Here's a bit of "Happiness" we had to cut from Quilting Happiness for space. It's from the "Quilting For Others" chapter, where we talk about making gift quilts for loved ones, and quilting for charity. Enjoy!
If you’re thinking of making a quilt for someone you love, but aren’t sure which one to choose, why not start with their personality and match a quilt to that? This little quiz might help.
1. What kinds of colors do you see this person wearing most often?
- a. Bright and bold
- b. Pale pastels
- c. Darks and black
- d. Subtle neutrals
2. How would you describe his or her clothing style?
- a. Fashion forward
- b. Feminine
- c. Masculine
- d. Simple
3. How would you describe this person’s home?
- a. Filled with detail
- b. Rumpled, but comfortable
- c. Rather chaotic
- d. Clean and pristine
4. Which of the following best describes his or her personality?
- a. Active and focused
- b. Bubbly and cheerful
- c. Moody and intense
- d. Stable and serene
5. Which of the following best describes this person’s favorite pastime?
- a. Being with friends
- b. Creating things
- c. Running around sporting
- d. Curling up reading
Let’s total up the score now.Add 5 points for each “a” answer, 10 points for each “b” answer, 15 points for each “c” and 20 points for each “d”. Here’s what your total score means:
25-38 points: Here’s a colorful, social personality who deserves a bright, bold quilt. From the book, you might try The Bric a Brac Quilt or the The Petal Pie Quilt.
39-53 points: This score represents a caring, creative person who’d no doubt love a soft, flowing style of quilt. Consider The Plus You Quilt or The Talent Show Quilt, which match that description nicely. For a smaller keepsake, how about making them a Quilter’s Wall Caddy to store their creative tools?
54-67 points: If this is your giftee’s score, you’re quilting for a strong, focused, and even a little bit forceful personality. A graphic quilt like The Can’t Help Myself Quilt or The Starstruck Quilt would be perfect.
68-80 points: This score points to a very calm, laid back personality. A subtle, simple style of quilt would be a great match--how about The Geneva Quilt or The Patchwork Diamonds Quilt? Or for a smaller gift, whip up the Quilter's Tote Bag in a range of neutral shades.
This post was cross-posted to Diane's blog.
If you've ever struggled with choosing just the right fabrics for a quilt project, check out Christina's guest post on Sew, Mama, Sew. In it, she shares some very simple tricks for getting harmonious fabric palettes. She's even created a fresh, free quilt pattern, The Forest Path Quilt, to use in playing around with your new-found color sense.
Image by Brandon Grasley, via Flickr Creative Commons
Here's one of the "Happiness" essays we had to cut from Quilting Happiness. It's from the "Inspired to Quilt" chapter, where we delve into what fires up your imagination, and how your creative mind works. If you'd like to hear Diane talk more about the "Happiness" part of the book, listen to her on the Sept 16 edition of the American Patchwork and Quilting Podcast.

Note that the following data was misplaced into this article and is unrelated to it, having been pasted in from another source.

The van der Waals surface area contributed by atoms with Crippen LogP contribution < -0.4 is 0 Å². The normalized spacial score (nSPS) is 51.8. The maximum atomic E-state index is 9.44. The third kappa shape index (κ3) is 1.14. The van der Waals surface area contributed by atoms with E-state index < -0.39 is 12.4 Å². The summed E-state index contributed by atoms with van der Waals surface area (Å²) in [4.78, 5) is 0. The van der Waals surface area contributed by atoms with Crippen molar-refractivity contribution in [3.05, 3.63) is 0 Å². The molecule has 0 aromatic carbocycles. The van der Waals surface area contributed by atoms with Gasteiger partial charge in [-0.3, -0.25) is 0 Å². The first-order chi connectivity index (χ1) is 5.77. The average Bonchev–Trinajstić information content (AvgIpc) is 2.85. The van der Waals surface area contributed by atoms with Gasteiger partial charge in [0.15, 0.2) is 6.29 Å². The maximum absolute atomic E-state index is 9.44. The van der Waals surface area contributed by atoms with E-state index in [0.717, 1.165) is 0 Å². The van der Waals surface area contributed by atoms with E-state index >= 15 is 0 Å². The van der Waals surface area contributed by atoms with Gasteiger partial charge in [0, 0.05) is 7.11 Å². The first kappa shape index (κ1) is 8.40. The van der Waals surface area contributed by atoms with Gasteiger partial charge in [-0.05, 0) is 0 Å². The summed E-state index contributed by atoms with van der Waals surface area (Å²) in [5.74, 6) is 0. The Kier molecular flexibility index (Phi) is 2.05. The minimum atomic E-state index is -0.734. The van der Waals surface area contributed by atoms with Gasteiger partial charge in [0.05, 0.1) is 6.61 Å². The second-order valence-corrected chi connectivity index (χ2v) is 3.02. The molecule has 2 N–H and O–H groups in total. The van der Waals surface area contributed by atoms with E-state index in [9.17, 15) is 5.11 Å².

Great ideas can pop into your head at the most inconvenient times. Many of us have particular spaces in our lives where inspiration tends to visit, whether we’re ready or not. Maybe you always get great ideas when you’re in the shower, or out on a walk, or sitting in the carpool lane.
There’s actually a scientific reason behind this: the right hemisphere of your brain is constantly making creative associations between the various sights, sounds, ideas and memories stored there – and some of these associations are quite brilliant.
Image by S.C. Asher, via Flickr Creative Commons
...But the left hemisphere of your brain stays very focused and busy with the many details of living in the world, so you can’t always “hear” the creative solutions bubbling up from the right side. That is, until you do something that allows your brain to relax. Then, your right brain has an opportunity to let those creative brainstorms slip into your conscious mind.
When those lovely ideas pop up, we’d all like to think we can hold onto them until we have time to jot them down. But how often have you seen a brainstorm slip away? How do you prepare yourself for those flashes of inspiration? By paying attention to where your brainstorms tend to happen, and then installing an Inspiration Emergency Kit in those spots.
What would your Inspiration Emergency Kit look like? Well, its form can be whatever fits your "inspiration places." Maybe you need to keep a digital voice recorder in your car, so you can safely capture ideas while you’re driving. Maybe you need a dry erase board in your kitchen, or a box of index cards tucked away in your dining room sideboard. Maybe you need some washable soap crayons, so you can sketch right on your shower walls!
The very next time a great idea comes to you, and you have that moment of panic over "how will I remember this," that's an excellent cue to set up an Inspiration Emergency Kit for next time.
This post was cross-posted to Diane's blog.